Conditional Permanent Residents in Fairfax

A conditional permanent resident is someone who has been granted lawful permanent resident status for two years instead of the usual 10-year period for a Green Card. Immediate relatives are sometimes issued permanent residency. The immediate relative might be issued a Conditional Permanent Resident Card because the immediate relative is an immigrant spouse who has been married to the U.S. citizen Petitioner for less than two years. Because of that, the immigrant spouse is issued a 2-year Green Card instead of the 10-year Green Card and, 90 days before the expiration of the two years, the immediate relative who was issued a Conditional Permanent Resident Card has to remove the conditions by filing Form I-751. If an individual wants to know more about conditional permanent residents in Fairfax and permanent residency for family members, they should speak with a capable family immigration attorney that could answer their questions.

Removing Conditional Aspects of Residency

In order to have the conditional aspect of the visa removed, Form I-751 is filed jointly by the petitioning spouse and the conditional resident to remove the conditions. They will also have to provide evidence that the petitioning spouse and the conditional resident are still married and that:

  • They continue to be in a bona fide marriage and are able to submit evidence of the bona fide marriage
  • Submit birth certificates of children born to that marriage
  • Provide leases, joint bank accounts, or other evidence that show that the petitioning spouse and the conditional resident continued to be in an ongoing valid marriage

What Happens When the Conditional Resident is no Longer Married to the Petitioning Spouse

With the ups and downs of marriage, it is possible that the conditional resident and the petitioning spouse are no longer married. If the conditional resident is no longer married to the petitioning spouse or cannot file jointly with the petitioning spouse, the conditional resident is able to file the Form I-751 with a waiver of the joint filing requirement, by showing that they did enter the marriage in good faith but:

  • That the marriage ended in divorce;
  • That the marriage ended due to the death of the conditional resident petitioning spouse;
  • That the termination of the marriage was due to the conditional resident being subject to abuse; or
  • That the removal from the United States will result in extreme hardship to the conditional resident.

Reasons Someone Might Not be Issued an Immediate Relative Visa

Probably the most common reason for not being issued an immediate relative visa is the failure to provide evidence of a relationship between the Petitioner and the Beneficiary. For example, if two people are married but they are not able to provide enough evidence to show that it is a bona fide marriage, then a visa will not be granted. Another example would be if the Petitioner or Beneficiary claims that a parent-child relationship exists, but they fail to provide a birth certificate or other documentation or evidence to show that a parent-child relationship exists. Another common reason is that, in addition to their application, the Beneficiary was supposed to file a waiver of inadmissibility if there was an inadmissibility bar, but they failed to do so. If an individual wants to know more about conditional permanent residents in Fairfax, they should consult a knowledgeable lawyer.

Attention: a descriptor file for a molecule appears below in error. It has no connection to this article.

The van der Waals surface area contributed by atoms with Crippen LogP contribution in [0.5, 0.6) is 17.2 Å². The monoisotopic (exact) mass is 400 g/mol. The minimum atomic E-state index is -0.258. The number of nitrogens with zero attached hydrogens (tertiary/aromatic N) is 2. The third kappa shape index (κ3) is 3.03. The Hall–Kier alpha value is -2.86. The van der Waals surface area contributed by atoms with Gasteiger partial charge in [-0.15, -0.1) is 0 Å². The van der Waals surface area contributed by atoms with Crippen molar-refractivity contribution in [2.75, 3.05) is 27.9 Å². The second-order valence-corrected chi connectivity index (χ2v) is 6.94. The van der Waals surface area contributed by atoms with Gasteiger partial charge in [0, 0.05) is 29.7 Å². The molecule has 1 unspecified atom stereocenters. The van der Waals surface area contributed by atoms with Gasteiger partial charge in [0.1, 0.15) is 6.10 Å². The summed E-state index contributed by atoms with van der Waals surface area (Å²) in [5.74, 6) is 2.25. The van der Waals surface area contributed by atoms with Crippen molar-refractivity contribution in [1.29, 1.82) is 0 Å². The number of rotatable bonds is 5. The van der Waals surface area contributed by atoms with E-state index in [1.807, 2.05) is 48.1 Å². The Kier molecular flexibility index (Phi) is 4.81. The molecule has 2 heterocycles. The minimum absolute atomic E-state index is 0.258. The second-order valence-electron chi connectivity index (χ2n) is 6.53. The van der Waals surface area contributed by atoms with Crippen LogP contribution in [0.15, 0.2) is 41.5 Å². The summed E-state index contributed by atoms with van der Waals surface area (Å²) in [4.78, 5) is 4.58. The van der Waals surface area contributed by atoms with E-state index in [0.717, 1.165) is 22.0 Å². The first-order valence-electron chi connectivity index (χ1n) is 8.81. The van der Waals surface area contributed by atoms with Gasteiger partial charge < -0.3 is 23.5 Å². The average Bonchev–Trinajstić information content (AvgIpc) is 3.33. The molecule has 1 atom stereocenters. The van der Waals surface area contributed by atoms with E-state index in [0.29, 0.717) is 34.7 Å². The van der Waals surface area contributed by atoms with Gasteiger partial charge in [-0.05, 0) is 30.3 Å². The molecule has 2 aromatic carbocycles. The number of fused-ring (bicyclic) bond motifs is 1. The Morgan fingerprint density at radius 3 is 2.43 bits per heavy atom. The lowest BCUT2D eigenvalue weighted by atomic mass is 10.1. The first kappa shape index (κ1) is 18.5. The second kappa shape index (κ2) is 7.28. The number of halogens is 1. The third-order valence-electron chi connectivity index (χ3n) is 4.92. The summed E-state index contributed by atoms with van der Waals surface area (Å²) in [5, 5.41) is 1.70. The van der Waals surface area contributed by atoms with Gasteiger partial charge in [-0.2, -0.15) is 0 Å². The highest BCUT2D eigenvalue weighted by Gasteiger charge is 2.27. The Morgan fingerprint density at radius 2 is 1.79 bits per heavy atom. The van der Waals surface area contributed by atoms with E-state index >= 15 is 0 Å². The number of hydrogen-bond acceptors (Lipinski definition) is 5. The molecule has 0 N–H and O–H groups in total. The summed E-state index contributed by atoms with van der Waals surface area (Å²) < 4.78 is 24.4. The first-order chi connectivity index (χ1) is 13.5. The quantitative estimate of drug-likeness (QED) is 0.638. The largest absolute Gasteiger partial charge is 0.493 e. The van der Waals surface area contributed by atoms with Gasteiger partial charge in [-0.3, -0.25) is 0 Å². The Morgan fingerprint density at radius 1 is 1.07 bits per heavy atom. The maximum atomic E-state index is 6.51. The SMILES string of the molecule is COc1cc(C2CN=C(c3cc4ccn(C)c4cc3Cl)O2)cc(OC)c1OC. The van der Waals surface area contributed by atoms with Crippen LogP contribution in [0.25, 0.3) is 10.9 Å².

Common Mistakes When Trying to Complete the Immediate Relative Visa on Their Own

One of the most common mistakes a person makes when trying to complete the process themselves is that they file for adjustment of status and the Petitioner and the Beneficiary do not understand that the intending immigrant Beneficiary must have entered the U.S. lawfully. There are those who apply for adjustment of status but have entered without inspection. Those who applied for adjustment of status who entered without inspection are not able to adjust in the U.S. (unless eligible for a benefit under INA 245(i)) and have to go through consular processing. Those relatives that are required to do consular processing, because of the manner in which they entered the U.S., will require a waiver of their unlawful presence. At that point, the Petitioner or the Beneficiary should consult an attorney before proceeding with a consular interview.

Another common mistake is not understanding the difference between an immediate family relative and other family members that fall into the family preference categories. There are family relationships that do not qualify as immediate relatives, and there are categories where relatives age out and are no longer immediate relatives. Other mistakes also include not filing a waiver for grounds of inadmissibility with the adjustment application or not sending all the evidence requested by USCIS (United States Citizen and Immigration Service) or not properly sending the evidence requested by USCIS. If an individual wants to know more about conditional permanent residents in Fairfax and how to accurately and effectively apply for permanent residency, they should consult a knowledgeable immigration attorney today.